Joman was a nice guy who had never been to some of the museums he took me today.  I have to hand it to him:  He came in with me and was quite interested in what he saw.  When he dropped me off, he asked if he should come by at night for a swim.  I think he meant “swim”.  And as straight-face as I could I said:  No, you and I are finished.   His English was very limited but the word “finish” was definitely part of his vocabulary but I could be reasonably sure that he would miss the double entendre.   

I had another mission to accomplish:  I could not stand anymore what I saw in the mirror every morning.  The haircut I had gotten at home just a day before departing wasn’t worth a dime and the humidity here only added to the flurry.  I had to get a haircut.  Just a few houses up there was a salon.   But a young boy was sweeping the floor, obviously closing down.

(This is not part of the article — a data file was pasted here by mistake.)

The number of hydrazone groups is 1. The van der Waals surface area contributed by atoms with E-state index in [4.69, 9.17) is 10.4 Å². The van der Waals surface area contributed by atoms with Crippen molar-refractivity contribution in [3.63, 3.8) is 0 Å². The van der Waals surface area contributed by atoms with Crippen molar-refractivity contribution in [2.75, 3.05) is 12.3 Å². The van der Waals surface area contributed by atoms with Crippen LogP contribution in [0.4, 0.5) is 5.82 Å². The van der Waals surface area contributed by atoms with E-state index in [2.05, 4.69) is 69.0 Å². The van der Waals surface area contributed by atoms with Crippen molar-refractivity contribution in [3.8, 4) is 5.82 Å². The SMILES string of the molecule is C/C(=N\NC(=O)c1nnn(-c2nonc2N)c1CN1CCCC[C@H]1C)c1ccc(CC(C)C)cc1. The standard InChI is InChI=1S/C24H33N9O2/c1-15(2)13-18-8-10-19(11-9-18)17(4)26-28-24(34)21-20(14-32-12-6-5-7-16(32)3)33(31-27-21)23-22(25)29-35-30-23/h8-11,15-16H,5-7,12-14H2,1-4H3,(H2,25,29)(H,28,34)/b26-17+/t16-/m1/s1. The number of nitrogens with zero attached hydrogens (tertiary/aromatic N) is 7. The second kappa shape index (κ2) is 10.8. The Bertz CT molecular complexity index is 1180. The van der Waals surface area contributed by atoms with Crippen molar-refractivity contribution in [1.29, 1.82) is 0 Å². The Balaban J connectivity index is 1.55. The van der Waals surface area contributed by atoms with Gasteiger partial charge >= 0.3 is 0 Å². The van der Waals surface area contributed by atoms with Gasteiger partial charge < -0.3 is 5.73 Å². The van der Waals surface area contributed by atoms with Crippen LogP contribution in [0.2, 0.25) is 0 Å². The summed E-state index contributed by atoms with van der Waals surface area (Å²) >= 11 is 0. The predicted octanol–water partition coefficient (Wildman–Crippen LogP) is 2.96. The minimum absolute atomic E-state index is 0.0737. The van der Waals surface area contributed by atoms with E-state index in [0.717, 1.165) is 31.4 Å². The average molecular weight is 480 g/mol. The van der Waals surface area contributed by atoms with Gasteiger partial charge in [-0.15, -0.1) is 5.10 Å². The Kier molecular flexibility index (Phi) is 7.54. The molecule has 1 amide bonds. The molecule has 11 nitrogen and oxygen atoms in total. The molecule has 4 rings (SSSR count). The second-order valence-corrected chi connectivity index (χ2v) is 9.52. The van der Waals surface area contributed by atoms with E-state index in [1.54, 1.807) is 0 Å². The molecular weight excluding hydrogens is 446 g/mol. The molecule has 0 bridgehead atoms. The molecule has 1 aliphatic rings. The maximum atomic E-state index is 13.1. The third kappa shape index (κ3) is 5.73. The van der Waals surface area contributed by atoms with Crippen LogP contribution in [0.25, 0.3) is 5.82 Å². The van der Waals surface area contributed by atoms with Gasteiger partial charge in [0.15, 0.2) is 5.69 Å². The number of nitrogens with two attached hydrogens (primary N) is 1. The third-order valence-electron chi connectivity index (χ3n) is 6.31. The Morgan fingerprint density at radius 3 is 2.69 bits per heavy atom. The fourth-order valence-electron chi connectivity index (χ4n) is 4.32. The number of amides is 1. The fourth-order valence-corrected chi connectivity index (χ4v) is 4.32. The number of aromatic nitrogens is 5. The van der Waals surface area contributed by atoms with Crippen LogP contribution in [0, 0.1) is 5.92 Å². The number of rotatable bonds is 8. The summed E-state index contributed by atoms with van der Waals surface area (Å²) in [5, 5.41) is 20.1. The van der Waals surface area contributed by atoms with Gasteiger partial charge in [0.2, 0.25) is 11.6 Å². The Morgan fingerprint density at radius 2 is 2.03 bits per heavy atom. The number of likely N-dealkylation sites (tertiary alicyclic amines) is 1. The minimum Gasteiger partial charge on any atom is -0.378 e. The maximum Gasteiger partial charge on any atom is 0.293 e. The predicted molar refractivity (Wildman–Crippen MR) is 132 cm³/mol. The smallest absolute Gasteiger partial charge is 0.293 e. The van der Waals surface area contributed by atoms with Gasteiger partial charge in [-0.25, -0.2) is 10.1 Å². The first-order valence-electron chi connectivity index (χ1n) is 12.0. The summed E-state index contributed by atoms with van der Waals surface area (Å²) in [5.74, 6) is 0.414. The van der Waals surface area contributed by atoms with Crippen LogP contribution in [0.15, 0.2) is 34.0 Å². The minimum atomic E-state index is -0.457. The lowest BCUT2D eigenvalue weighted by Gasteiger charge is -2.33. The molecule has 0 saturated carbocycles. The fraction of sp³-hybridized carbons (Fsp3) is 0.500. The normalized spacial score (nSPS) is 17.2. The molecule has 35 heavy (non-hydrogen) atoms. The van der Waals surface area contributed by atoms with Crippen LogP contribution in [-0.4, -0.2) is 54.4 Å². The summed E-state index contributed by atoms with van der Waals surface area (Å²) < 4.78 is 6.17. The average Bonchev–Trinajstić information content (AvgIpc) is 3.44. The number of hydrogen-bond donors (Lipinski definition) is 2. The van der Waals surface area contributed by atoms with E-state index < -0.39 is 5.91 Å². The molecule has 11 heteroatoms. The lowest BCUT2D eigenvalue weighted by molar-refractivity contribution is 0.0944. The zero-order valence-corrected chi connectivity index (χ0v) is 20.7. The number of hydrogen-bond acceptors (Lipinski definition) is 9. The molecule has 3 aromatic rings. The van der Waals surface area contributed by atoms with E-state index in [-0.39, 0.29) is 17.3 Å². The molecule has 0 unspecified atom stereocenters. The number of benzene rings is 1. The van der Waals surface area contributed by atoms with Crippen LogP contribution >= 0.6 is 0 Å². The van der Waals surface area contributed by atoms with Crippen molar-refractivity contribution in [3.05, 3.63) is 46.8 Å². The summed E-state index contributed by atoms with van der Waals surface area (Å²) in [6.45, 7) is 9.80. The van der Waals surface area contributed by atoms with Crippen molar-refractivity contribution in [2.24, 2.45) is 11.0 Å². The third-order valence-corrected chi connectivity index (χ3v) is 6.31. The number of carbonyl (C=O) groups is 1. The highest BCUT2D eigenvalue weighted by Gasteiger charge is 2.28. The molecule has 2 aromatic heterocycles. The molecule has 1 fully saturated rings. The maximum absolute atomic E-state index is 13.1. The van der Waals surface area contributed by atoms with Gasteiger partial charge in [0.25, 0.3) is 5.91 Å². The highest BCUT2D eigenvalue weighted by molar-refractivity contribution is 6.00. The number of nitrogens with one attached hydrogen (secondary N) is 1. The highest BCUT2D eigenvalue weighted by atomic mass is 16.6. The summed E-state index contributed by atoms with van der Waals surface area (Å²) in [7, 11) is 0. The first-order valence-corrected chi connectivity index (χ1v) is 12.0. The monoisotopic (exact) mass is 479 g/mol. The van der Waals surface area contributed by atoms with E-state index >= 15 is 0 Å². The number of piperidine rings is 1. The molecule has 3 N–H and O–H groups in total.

As I continued down the street in search for another salon, I stumbled upon a doctor’s office, obviously still open.  OMG!  To hell with that hair cut.  All this time I had meant to find a doctor to get my malaria pill prescription, but I had completely forgotten about it.  In two days I was going to Kalimantan – it was high noon to do something! 

$35 later, I had had a “consultation” with a young, handsome doctor whose English was flawless.  I assured him that I did not need a consultation, only a prescription, but he wanted to earn some money and so I had to let his nurse take all my vitals and let him hit me on my back and my knees and squeeze my stomach in search for any internal pain.  Finally, I had my prescriptions.  Another $65 and another walk down to the main road, I also had my pills.  Now I just need to take them, hope for no side effects and that a week will pass without one of those nasty little buggers biting me.  Perhaps, I should make an offering to Bhaisajaguru or whomever else they worship around here for medicinal issues.